Charlotte, North Carolina
June 20, 1999
June 20, 1999
June 23, 1999
4.239.1 - 4.239.9
Enhancing Construction Engineering Education Using Internet based Tools
Anil Sawhney, Prawit Rotsawatsuk, and André Mund Western Michigan University
This paper describes the work being performed as part of a three-year project that has been funded by the National Science Foundation (NSF) and Western Michigan University (WMU). The goal of the project is to enhance the undergraduate construction engineering education. Enhancements will be accomplished by developing: 1) an Internet-based Interactive Construction Management Learning System (ICMLS) and 2) an advising and mentorship program that will enhance practitioner-involvement. The primary undertaking of this project is to incorporate practical content in the construction engineering curricula thus bridging the gap between the classroom and the construction site. The proposed system provides a simple tool for students to gain practical knowledge of construction processes and construction equipment. The paper provides an overview of ICMLS and related developments. Discussion of the Internet based tools adopted in this project is also provided.
I. Introduction and Background
Construction is a very large and diverse business and is a significant employer, cash generator, and contributor to the local economy. Growth and the replacement of people leaving the labor force will add more than 68,000 new positions for civil engineers by the year 2005, according to a recent forecast of employment trends 1. Attracting talented high school graduates and imparting the best possible civil and construction engineering education is critical to the future of the U.S. construction industry.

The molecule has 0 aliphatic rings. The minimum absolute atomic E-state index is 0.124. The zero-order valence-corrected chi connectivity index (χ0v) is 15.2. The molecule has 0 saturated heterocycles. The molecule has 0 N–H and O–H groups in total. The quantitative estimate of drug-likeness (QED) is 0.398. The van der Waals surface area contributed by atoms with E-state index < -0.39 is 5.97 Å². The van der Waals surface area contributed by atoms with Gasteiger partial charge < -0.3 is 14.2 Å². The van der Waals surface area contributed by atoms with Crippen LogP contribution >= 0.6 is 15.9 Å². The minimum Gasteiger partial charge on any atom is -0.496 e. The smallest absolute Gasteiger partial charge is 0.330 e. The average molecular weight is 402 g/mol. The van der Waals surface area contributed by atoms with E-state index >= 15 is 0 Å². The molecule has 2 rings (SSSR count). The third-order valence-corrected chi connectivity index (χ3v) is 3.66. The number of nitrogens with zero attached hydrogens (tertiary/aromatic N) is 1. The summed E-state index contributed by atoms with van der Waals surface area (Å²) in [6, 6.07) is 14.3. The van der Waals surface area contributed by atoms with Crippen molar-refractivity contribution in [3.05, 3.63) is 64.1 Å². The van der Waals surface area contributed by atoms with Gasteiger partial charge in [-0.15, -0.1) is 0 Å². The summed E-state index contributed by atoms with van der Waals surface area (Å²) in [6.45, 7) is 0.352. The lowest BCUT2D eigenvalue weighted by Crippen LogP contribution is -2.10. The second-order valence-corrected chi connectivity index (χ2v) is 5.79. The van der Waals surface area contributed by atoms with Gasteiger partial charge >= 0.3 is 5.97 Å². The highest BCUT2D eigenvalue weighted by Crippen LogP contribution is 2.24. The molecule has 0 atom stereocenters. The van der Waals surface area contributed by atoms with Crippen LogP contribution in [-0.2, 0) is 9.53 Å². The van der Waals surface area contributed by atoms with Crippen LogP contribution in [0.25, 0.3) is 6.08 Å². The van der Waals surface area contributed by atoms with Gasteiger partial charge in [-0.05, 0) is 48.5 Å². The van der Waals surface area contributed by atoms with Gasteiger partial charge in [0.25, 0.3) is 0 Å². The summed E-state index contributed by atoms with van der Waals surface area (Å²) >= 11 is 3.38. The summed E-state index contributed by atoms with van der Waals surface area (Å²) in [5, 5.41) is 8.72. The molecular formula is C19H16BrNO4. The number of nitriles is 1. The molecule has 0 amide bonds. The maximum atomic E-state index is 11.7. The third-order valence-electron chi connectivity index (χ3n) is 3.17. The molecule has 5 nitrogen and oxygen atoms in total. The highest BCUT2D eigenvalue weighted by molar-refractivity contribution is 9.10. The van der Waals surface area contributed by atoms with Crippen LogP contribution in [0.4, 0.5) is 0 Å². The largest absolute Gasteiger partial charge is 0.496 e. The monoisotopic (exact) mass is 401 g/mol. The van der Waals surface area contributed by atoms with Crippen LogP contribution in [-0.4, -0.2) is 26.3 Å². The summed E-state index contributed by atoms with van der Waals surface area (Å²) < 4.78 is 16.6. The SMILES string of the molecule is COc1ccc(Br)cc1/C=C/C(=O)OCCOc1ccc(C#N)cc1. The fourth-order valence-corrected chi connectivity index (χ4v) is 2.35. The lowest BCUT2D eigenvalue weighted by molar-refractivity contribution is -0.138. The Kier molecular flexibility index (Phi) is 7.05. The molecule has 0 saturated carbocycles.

In the early 1980’ the construction industry faced increased national and international s competition, stringent governmental regulations, and an environmentally conscious populace. The industry also encountered issues such as organized labor, challenges of new technologies and new materials, and construction of complex projects. These forces emphasized the value of strong engineering and management skills required for delivering high quality constructed facilities. That, in turn, added a new dimension to the profession and led to the evolution of a group of professionals among civil engineers who practice construction management.
As a direct response to the needs of the construction industry, universities around the nation started undergraduate and graduate curriculums in civil and construction engineering that provide more emphasis on construction engineering and management 2,3. The initial response consisted of 1) incorporation of course modules related to tools and techniques required for managing construction projects into the civil engineering
Rotsawatsuk, P., & Sawhney, A., & Mund, A. (1999, June), Enhancing Construction Engineering Education Using Internet Based Tools Paper presented at 1999 Annual Conference, Charlotte, North Carolina. https://peer.asee.org/7641
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